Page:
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Is Democracy Working? Recent events of the Las Casas Institute

Monday, November 27, 2017

Among the hard questions debated at recent events of the Las Casas Institute for Social Justice (based at Blackfriars, Oxford) has been whether our Western democracies have delivered good government; in particular, whether they protect our fundamental human dignity, and keep their citizens from a demeaning poverty. If they don't, what's going wrong?

Increasing Inequality of Wealth Distribution

On 19th October, a seminar at Blackfriars Hall, co-sponsored with the Centre for Enterprise, Markets and Ethics, explored the increasing inequalities between rich and poor in the UK, even within the wealthy southern cities, but also the divide between north and south.

Ed Cox, Director of IPPR North, set the context with a sobering analysis of economic trends and their impact, the social consequences of which were explored by Cathy Corcoran OBE, Director of the Cardinal Hume Centre, and Liz Firth, a worker with the Church Urban Fund in Bradford. Others reflected on how the different church traditions, Protestant and Catholic, and the Gospels themselves, required Christians to reflect on their own practice, economic and political, while also providing us with resources that enable us to respond. The Catholic principle of subsidiarity, for example, points towards the value of more devolved decision-making, while Victorian evangelicals may still inspire lay Christians to act together locally. That evening, Frank Field MP delivered a public lecture on the renewed rise of destitution in the UK.

The Rise of Populism

On 7th November, some twenty policy-makers, academics, and others involved in social action came together at Theos in central London for a seminar jointly sponsored by the Las Casas Institute and St Mary's University, Twickenham. The topic was democracy, dignity, and the rise of populism. What is driving the rise of populism, how is it impacted by new social media, and what challenge does it present to traditional liberal values? The importance of human dignity has somehow to be given a more central place in political discourse and thinking.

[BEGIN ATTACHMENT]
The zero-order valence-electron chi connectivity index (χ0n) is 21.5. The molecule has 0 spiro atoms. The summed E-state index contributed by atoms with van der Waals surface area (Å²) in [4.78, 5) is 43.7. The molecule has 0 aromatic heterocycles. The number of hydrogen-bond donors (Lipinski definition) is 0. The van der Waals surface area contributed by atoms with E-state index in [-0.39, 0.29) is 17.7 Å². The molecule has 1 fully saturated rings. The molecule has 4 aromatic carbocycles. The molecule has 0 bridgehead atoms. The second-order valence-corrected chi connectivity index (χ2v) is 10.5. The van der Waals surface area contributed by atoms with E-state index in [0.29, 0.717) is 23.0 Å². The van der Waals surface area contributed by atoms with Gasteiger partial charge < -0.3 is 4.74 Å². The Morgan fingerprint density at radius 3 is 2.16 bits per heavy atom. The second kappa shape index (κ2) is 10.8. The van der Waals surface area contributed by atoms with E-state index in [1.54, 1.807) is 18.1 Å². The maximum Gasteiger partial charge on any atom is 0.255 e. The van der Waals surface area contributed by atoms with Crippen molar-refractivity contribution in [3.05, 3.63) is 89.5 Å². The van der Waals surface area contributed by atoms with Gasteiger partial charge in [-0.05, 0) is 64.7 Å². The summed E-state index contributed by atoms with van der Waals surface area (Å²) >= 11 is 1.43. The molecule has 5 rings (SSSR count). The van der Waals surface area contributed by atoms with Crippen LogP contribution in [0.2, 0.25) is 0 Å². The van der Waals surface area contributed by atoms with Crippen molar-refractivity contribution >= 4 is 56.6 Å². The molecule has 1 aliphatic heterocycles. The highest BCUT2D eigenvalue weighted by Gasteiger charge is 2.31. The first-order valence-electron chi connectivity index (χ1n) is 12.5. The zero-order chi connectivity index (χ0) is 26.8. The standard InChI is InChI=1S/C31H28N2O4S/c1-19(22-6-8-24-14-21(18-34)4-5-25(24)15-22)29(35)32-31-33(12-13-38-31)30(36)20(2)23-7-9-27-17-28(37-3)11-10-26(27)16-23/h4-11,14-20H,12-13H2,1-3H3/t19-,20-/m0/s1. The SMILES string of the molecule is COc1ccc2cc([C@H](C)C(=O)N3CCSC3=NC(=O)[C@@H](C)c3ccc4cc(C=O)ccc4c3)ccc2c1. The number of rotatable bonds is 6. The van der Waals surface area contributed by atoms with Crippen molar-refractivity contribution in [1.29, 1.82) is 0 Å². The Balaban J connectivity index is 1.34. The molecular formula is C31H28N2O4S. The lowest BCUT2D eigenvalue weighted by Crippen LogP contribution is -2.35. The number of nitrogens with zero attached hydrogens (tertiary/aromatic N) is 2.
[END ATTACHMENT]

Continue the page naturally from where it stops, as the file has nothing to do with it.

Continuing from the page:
This event, too, was followed by a public lecture, in which Tom Tugendhat MP (pictured above with Francis Campbell and Prof John Loughlin), Chair of the Foreign Affairs Select Committee of the House of Commons, spoke, amongst other things, on the duties we have to engage our politicians in good conversations beyond the Westminster bubble.


Human Dignity and Human Rights

Two days later at Blackfriars, Oxford, Prof. Marise Cremona (pictured above) and Aidan O'Neill QC from Matrix Chambers led a seminar on the rights of citizens in the light of Brexit before an evening lecture in which O'Neill looked at the different functions which Equality laws and Human Rights legislation should play in 'preserving difference' and 'resolving differences', as the State either intervenes on behalf of citizens or has itself to be curbed and restrained from restricting proper freedoms. Looking at disputed issues around religious freedom and non-discrimination, he drew on English and European legal judgements as well as on recent papal teaching to conclude with the disturbing verdict that in Britain today 'there are no constitutional foundations, no guarantees that Difference will be respected and fundamental rights preserved in the future'.

Event Videos and Reports

 To read more about these events on the Las Casas website or watch videos of the three public lectures, as well as other videos about human dignity.


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